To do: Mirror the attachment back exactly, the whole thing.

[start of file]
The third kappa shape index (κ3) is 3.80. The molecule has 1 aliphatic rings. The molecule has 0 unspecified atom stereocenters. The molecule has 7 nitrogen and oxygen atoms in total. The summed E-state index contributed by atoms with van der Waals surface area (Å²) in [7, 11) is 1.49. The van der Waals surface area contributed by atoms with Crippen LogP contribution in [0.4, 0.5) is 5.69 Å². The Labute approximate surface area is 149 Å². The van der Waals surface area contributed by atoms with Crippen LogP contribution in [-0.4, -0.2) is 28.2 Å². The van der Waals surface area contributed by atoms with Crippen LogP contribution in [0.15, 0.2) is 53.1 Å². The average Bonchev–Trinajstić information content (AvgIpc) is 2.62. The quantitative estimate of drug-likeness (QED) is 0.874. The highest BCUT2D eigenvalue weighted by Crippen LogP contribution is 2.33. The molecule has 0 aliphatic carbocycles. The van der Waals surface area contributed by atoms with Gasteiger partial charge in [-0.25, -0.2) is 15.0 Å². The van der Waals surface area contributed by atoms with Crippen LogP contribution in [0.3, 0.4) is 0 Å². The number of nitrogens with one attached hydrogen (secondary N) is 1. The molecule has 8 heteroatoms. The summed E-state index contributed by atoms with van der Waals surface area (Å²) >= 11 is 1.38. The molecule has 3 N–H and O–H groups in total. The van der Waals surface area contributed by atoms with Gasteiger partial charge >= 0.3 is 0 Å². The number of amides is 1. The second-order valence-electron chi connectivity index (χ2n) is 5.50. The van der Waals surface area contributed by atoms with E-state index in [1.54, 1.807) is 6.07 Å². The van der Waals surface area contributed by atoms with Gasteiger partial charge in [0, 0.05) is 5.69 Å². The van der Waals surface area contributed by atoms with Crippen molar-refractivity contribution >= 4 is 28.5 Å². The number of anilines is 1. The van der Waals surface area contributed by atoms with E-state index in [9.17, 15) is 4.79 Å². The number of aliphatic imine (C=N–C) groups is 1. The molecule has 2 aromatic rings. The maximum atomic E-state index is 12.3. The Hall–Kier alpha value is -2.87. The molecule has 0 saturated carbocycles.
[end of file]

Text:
The third kappa shape index (κ3) is 3.80. The molecule has 1 aliphatic rings. The molecule has 0 unspecified atom stereocenters. The molecule has 7 nitrogen and oxygen atoms in total. The summed E-state index contributed by atoms with van der Waals surface area (Å²) in [7, 11) is 1.49. The van der Waals surface area contributed by atoms with Crippen LogP contribution in [0.4, 0.5) is 5.69 Å². The Labute approximate surface area is 149 Å². The van der Waals surface area contributed by atoms with Crippen LogP contribution in [-0.4, -0.2) is 28.2 Å². The van der Waals surface area contributed by atoms with Crippen LogP contribution in [0.15, 0.2) is 53.1 Å². The average Bonchev–Trinajstić information content (AvgIpc) is 2.62. The quantitative estimate of drug-likeness (QED) is 0.874. The highest BCUT2D eigenvalue weighted by Crippen LogP contribution is 2.33. The molecule has 0 aliphatic carbocycles. The van der Waals surface area contributed by atoms with Gasteiger partial charge in [-0.25, -0.2) is 15.0 Å². The van der Waals surface area contributed by atoms with Crippen LogP contribution in [0.3, 0.4) is 0 Å². The number of nitrogens with one attached hydrogen (secondary N) is 1. The molecule has 8 heteroatoms. The summed E-state index contributed by atoms with van der Waals surface area (Å²) >= 11 is 1.38. The molecule has 3 N–H and O–H groups in total. The van der Waals surface area contributed by atoms with Gasteiger partial charge >= 0.3 is 0 Å². The number of amides is 1. The second-order valence-electron chi connectivity index (χ2n) is 5.50. The van der Waals surface area contributed by atoms with E-state index in [1.54, 1.807) is 6.07 Å². The van der Waals surface area contributed by atoms with Gasteiger partial charge in [0, 0.05) is 5.69 Å². The van der Waals surface area contributed by atoms with Crippen molar-refractivity contribution >= 4 is 28.5 Å². The number of anilines is 1. The van der Waals surface area contributed by atoms with E-state index in [9.17, 15) is 4.79 Å². The number of aliphatic imine (C=N–C) groups is 1. The molecule has 2 aromatic rings. The maximum atomic E-state index is 12.3. The Hall–Kier alpha value is -2.87. The molecule has 0 saturated carbocycles.